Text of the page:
On Aug. 20, the United States linked the downing of an MQ-9 Reaper over Yemen by Houthi forces to Iran. Iran has supplied Houthi fighters with weapons and missiles in the past and the attack on the Reaper, reported by CNN, follows a summer of forces exchanging fires and downing drones.

Most notably, this summer included the June 20 shoot-down of a U.S. RQ-4 Global Hawk over the Strait of Hormuz by Iran. But these events are not entirely uncommon.

Unmanned aircraft have been a part of U.S. military operations since World War II and have led to leaps and bounds in mission capabilities. Drones allow the armed forces to undertake missions that would be too risky or impossible with manned aircraft, and uncertainty as to their presence in future military conflict is all but guaranteed. Countries around the world will increasingly operate on the drone axis, developing capabilities to both employ and combat against drones. After the expensive, high-profile destruction of a Global Hawk in Iran, some historical context of the destruction of U.S. drones by hostile forces is in order.

With that recent context, here is a retrospective of U.S. drones shot down by enemy forces.

June 20, 2019: RQ-9 Global Hawk, Strait of Hormuz

After Iranians shot down this $110 million, 737-sized UAV, the United States was 10 minutes away from a conflict with Iran, CNN reported. The “RQ” designation means that this aircraft does not carry weapons.

June 6, 2019: MQ-9 Reaper, Yemen

This 66-foot-wingspan, $30.2 million, “hunter-killer” drone was shot down by Houthi rebels over Yemen just two weeks before the Global Hawk was brought down. Unlike the Global Hawk, the Reaper’s “MQ” designation means that it carries weapons, which can include Hellfire missiles, Paveway II laser-guided bombs and other guided bombs. Reapers are the primary UAVs used in offensive strikes by the U.S. Air Force, according to military.com. The Pentagon claimed another Reaper was shot down by Houthi forces in August 2019.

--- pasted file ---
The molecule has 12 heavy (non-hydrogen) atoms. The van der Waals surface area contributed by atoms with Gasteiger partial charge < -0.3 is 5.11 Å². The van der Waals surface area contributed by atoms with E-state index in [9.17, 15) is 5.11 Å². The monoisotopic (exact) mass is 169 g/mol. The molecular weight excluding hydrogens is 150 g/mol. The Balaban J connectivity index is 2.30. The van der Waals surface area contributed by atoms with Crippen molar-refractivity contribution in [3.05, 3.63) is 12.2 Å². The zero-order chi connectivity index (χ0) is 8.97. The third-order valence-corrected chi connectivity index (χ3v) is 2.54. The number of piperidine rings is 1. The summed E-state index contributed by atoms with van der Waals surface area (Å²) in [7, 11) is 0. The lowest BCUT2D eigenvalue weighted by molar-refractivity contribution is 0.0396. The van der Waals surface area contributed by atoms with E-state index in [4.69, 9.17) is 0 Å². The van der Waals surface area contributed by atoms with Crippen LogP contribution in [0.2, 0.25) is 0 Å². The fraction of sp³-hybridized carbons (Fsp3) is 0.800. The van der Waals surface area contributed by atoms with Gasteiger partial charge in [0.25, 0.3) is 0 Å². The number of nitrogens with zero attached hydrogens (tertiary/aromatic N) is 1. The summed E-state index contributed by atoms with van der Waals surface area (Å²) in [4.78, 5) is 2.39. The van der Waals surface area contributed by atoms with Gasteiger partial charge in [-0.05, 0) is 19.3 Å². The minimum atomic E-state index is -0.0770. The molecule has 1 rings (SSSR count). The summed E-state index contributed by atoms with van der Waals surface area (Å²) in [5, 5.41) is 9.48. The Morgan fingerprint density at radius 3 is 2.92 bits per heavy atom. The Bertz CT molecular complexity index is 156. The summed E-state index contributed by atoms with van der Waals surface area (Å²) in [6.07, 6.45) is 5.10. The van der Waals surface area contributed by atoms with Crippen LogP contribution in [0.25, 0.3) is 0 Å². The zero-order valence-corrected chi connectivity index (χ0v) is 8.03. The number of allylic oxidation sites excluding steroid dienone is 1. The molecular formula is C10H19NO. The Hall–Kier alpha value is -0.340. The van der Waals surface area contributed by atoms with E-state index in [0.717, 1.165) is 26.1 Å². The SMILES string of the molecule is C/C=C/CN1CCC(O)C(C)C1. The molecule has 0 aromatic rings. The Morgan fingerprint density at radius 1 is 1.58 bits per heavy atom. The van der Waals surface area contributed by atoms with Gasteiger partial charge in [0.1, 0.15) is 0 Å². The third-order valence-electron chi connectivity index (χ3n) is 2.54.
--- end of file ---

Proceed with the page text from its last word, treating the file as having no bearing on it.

March 17, 2015: MQ-1 Predator, Syria

This 55-foot-wingspan, $5 million UAV was likely shot down by Syrian forces during Operation Inherent Resolve, although specifics were not confirmed by the Air Force.

April 7, 1999: RQ-5A Hunter UAV, Yugoslavia

This drone was one of four U.S.-controlled Hunters to be shot down during the 78-day duration of NATO action in the Kosovo war. Hunter flew alongside the Predator and Pioneer drones in the conflict. The early drone was under half of the size of the Reaper and less than a quarter of the size of the Global Hawk and cost $300,000 in 1999, or just over $450,000 today.

1991: RQ-2A Pioneer, Kuwait, Iraq

Of the 34 Pioneers deployed to the Persian Gulf War, only 2 were shot down.

“We think it’s the first electronic capture in history.”

-Adam R. Fein, director of corporate communication at AAI, 1991

The RQ-2A Pioneer was the first modern-style drone flown by the United States. The Pioneer was powered by a 26-horsepower modified snowmobile engine in a 15-foot wingspan frame. In 1991, as a part of Operation Desert Storm, a Pioneer became the first robot to receive a military surrender. Iraqi soldiers surrendered to a Pioneer as it was assessing damage from battleship weapons.

September 11, 1944: Remote Controlled B-17, Germany

This downing was the final attempted execution of Operation Aphrodite, one of the United States’ earliest forays into UAV technology. During World War II, the Air Force modified B-17 bombers to carry large amounts of explosives and be controlled remotely as a way to compete with the more advanced German unmanned aircraft, which included guided bombs. Operation Aphrodite was largely unsuccessful, the first six participating planes crashed off-target without enemy interference and the seventh was shot down. The ninth and final attempt was shot down before it reached its target, U-boat pens in the North Sea.

More information on drone crashes can be found at Drone Wars UK or the Washington Post Drone Crash Database.

Cal Pringle is a general assignment editorial fellow supporting Defense News, C4ISRNET and Fifth Domain. He is attending the University of Richmond.

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